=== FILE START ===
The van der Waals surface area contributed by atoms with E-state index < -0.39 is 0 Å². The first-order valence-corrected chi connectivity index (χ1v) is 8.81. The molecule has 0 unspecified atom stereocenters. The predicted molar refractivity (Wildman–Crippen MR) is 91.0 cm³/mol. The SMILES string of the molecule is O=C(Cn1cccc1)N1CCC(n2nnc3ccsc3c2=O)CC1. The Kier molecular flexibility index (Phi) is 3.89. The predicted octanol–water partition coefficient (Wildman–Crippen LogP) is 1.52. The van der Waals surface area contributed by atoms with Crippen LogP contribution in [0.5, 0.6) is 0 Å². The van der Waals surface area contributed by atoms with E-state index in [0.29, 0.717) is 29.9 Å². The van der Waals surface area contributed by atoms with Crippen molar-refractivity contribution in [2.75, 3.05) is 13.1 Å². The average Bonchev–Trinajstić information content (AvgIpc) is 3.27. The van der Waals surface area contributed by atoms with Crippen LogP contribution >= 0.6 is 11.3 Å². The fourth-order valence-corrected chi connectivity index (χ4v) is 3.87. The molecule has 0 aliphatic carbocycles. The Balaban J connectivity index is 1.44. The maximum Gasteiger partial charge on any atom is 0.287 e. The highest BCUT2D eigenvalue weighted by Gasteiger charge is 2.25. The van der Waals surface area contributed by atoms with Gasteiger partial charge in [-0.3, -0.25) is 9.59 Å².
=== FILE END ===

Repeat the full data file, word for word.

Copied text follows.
The van der Waals surface area contributed by atoms with E-state index < -0.39 is 0 Å². The first-order valence-corrected chi connectivity index (χ1v) is 8.81. The molecule has 0 unspecified atom stereocenters. The predicted molar refractivity (Wildman–Crippen MR) is 91.0 cm³/mol. The SMILES string of the molecule is O=C(Cn1cccc1)N1CCC(n2nnc3ccsc3c2=O)CC1. The Kier molecular flexibility index (Phi) is 3.89. The predicted octanol–water partition coefficient (Wildman–Crippen LogP) is 1.52. The van der Waals surface area contributed by atoms with Crippen LogP contribution in [0.5, 0.6) is 0 Å². The van der Waals surface area contributed by atoms with E-state index in [0.29, 0.717) is 29.9 Å². The van der Waals surface area contributed by atoms with Crippen molar-refractivity contribution in [2.75, 3.05) is 13.1 Å². The average Bonchev–Trinajstić information content (AvgIpc) is 3.27. The van der Waals surface area contributed by atoms with Crippen LogP contribution >= 0.6 is 11.3 Å². The fourth-order valence-corrected chi connectivity index (χ4v) is 3.87. The molecule has 0 aliphatic carbocycles. The Balaban J connectivity index is 1.44. The maximum Gasteiger partial charge on any atom is 0.287 e. The highest BCUT2D eigenvalue weighted by Gasteiger charge is 2.25. The van der Waals surface area contributed by atoms with Gasteiger partial charge in [-0.3, -0.25) is 9.59 Å².